Updated Aug 25, 2018 - Politics & Policy

What we’re reading: 4 ways the U.S. can secure the 2020 election

Two women in democratic red white blue hats touch a touch screen

Photo: Brendan Smialowski/AFP/GettyImages

It’s already too late to upgrade election system security for the 2018 midterms, but there are four things the U.S. can do to prepare for 2020, former Facebook chief information security officer Alex Stamos writes in Lawfare.

Why it matters: 14 states are currently unable to double check that election results accurately reflect votes cast. Congress earlier this year set aside million of dollars to help states with election security in the face of potential Russian cyberattacks — but it's likely not all of the funds will be used by the November midterms.

First, Stamos writes, “Congress needs to set legal standards that address online disinformation.” Stamos cites the Honest Ads Act as a “good start” to building some guardrails for misinformation policies, but says more needs to be done to encourage tech companies to share threats from misinformation actors.

Second, the U.S. "must carefully reassess who in government is responsible for cybersecurity defense.”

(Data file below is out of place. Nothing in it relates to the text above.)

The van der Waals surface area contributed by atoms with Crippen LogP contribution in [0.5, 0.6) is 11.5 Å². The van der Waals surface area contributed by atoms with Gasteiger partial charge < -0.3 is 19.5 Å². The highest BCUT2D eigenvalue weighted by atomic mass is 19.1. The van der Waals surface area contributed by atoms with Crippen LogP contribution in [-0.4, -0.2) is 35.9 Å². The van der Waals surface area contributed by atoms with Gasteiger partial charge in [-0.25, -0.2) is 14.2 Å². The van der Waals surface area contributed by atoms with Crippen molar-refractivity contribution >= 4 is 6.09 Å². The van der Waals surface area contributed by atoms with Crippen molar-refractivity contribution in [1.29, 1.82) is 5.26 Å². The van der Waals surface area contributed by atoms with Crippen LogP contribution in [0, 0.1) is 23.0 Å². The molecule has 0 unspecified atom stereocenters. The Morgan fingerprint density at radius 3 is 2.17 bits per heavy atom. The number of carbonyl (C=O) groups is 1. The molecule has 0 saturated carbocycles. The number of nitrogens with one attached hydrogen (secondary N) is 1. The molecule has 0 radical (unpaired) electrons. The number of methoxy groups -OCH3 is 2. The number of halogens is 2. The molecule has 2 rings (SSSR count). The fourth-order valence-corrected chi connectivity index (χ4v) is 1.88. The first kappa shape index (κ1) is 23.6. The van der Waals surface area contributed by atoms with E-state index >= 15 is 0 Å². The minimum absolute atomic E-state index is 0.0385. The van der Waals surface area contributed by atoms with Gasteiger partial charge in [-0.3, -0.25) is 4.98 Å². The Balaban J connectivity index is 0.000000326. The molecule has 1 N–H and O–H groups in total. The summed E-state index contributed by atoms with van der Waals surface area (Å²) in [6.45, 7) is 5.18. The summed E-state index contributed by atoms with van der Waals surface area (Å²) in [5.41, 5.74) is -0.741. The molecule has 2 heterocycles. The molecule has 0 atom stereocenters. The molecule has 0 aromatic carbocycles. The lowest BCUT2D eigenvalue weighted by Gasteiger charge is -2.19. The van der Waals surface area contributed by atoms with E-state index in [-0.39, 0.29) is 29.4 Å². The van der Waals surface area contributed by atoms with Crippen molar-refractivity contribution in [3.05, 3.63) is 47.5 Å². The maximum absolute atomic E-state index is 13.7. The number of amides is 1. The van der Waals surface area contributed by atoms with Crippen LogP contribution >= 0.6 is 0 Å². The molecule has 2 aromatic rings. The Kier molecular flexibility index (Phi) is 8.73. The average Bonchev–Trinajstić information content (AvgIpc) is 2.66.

• The current setup leads to overlapping authorities and responsibilities between the National Security Agency and the Pentagon’s U.S. Cyber Command. The Department of Homeland Security works on bolstering election infrastructure while the Federal Bureau of Investigation investigates cyber crimes after the fact.
  • Stamos argues it would be useful for the U.S. government to create an agency that’s focused on just defensive cybersecurity and lacks intelligence, law enforcement, and military responsibilities, to really zero in on threats.

Third, “Each of the 50 states must build capabilities on election protection,” similar to how Colorado has organized election security teams and developed verifiable voting standards.

  • This is a thorny issue: states have responsibility for elections but often can't afford new equipment and don't have the expertise to investigate cyberattacks originating overseas. But offers of federal support and federal standards can trigger complaints of federal overreach.
  • Just this week secretaries of state from around the country and the White House pushed back on a bipartisan election security bill that would require post-election audits. citing states’ rights concerns.

Finally, Americans should put pressure on the government, Stamos says: “Americans must demand that future attacks be rapidly investigated, that the relevant facts be disclosed publicly well before an election, and that the mighty financial and cyber weapons available to the president be utilized immediately to punish those responsible.”

The bottom line: “Recent history has shown that once a large, powerful nation-state actor demonstrates the effectiveness of a technique, many other groups rush to build cheaper, often more nimble versions of the same capability,” Stamos writes.

  • "After Facebook’s announcement on Tuesday, it is clear that Iran has also followed this playbook. There are many other U.S. adversaries with well-developed cyber-warfare capabilities, such as China or North Korea, that could decide to push candidates and positions amenable to them.”
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